Thursday, May 12, 2022

Sex Among Some Wetland Shrubs

It takes two to tango, for the wetland shrub called Sweet Gale (Myrica gale), which is blooming now along the shore of Lake Bonita in Moreau Lake State Park.  And most likely, many, many other wetlands across the northern regions of North America. It tends to prefer wetlands that are on the lower pH scale (more acidic), which would certainly describe the waters of Lake Bonita, a lovely little mountain-top lake that is home to many other plants (Pitcher Plants, Sundews, Rose Pogonia orchids, etc.)  that prefer an acidic habitat.

The pistillate (female) flowers are blazing red, but so tiny you have to look close for them.  It is very easy to pass by a thicket of female-flowering shrubs without noticing the flowers.  It helps to have bright sunlight igniting the flame-colored blooms!

 The tan-colored staminate (male) flowers are ripening their pollen on separate shrubs, counting on the wind to carry their pollen to the pistillate flowers nearby.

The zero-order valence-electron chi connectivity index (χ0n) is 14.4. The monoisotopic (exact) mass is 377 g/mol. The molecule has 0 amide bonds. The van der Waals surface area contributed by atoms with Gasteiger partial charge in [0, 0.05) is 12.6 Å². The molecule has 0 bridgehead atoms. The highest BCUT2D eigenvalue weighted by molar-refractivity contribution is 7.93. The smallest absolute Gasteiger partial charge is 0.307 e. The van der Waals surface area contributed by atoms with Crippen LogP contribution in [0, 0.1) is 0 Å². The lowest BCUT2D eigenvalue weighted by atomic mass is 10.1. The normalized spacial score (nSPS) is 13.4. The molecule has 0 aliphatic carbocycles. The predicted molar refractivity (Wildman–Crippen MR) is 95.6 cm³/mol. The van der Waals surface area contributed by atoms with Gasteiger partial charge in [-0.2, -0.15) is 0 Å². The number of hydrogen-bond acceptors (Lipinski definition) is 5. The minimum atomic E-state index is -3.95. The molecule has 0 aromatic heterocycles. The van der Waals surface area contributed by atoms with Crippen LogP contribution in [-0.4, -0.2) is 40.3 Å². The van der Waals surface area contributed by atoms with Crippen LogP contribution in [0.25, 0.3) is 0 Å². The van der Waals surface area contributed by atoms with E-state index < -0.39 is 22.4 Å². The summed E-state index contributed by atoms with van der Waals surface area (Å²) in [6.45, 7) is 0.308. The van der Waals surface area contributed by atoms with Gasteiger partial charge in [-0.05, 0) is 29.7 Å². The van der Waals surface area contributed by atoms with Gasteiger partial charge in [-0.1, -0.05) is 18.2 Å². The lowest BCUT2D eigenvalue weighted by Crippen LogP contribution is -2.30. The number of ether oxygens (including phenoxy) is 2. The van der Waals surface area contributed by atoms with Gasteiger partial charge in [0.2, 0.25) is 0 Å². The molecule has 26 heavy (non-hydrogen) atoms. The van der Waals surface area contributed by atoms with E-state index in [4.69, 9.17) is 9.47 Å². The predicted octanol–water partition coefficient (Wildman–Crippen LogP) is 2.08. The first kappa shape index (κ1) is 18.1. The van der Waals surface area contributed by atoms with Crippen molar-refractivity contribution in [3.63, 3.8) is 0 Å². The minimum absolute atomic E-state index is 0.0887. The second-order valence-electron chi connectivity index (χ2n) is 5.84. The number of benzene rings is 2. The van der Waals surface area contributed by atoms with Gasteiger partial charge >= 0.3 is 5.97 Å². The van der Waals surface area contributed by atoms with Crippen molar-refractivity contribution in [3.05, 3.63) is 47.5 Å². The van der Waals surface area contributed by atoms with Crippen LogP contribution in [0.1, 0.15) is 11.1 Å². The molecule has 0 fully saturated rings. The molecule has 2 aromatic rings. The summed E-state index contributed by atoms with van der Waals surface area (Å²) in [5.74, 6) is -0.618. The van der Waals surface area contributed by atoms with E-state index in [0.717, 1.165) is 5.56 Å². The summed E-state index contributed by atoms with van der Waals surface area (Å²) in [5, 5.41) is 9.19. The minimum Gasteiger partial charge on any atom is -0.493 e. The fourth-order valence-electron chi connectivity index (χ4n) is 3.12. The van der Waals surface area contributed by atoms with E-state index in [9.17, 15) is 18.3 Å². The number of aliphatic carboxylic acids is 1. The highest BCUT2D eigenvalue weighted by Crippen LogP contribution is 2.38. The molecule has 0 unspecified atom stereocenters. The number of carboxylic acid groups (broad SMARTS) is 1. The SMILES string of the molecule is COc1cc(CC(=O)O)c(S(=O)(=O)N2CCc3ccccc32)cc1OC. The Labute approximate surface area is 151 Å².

Sweet Gale's vernacular name is well deserved, for its leaves and seedpods are exquisitely aromatic with a scent very similar to that of Bayberry or Sweet Fern. That similarity of scent is not surprising, considering that all three belong to the same botanical family, the Myriaceae. That sweet scent can be enjoyed by crushing a leaf and breathing its fragrance, and the fragrance also persists in the seedpods that can be found clinging to twigs throughout the winter.

Although Sweet Gale typically bears male and female flowers on separate shrubs,  I have read that the same shrub can switch sexes from one year to another.  And it is not unheard-of for an occasional shrub to bear flowers of both sexes on the very same shrub.  So sex-switching does occur naturally from time to time in the botanical world. Perhaps this knowledge could help to assuage the outrage some folks feel about trans-sexuality among homo sapiens!

1 comment:

threecollie said...

You certainly got my attention with that title. lol Interesting!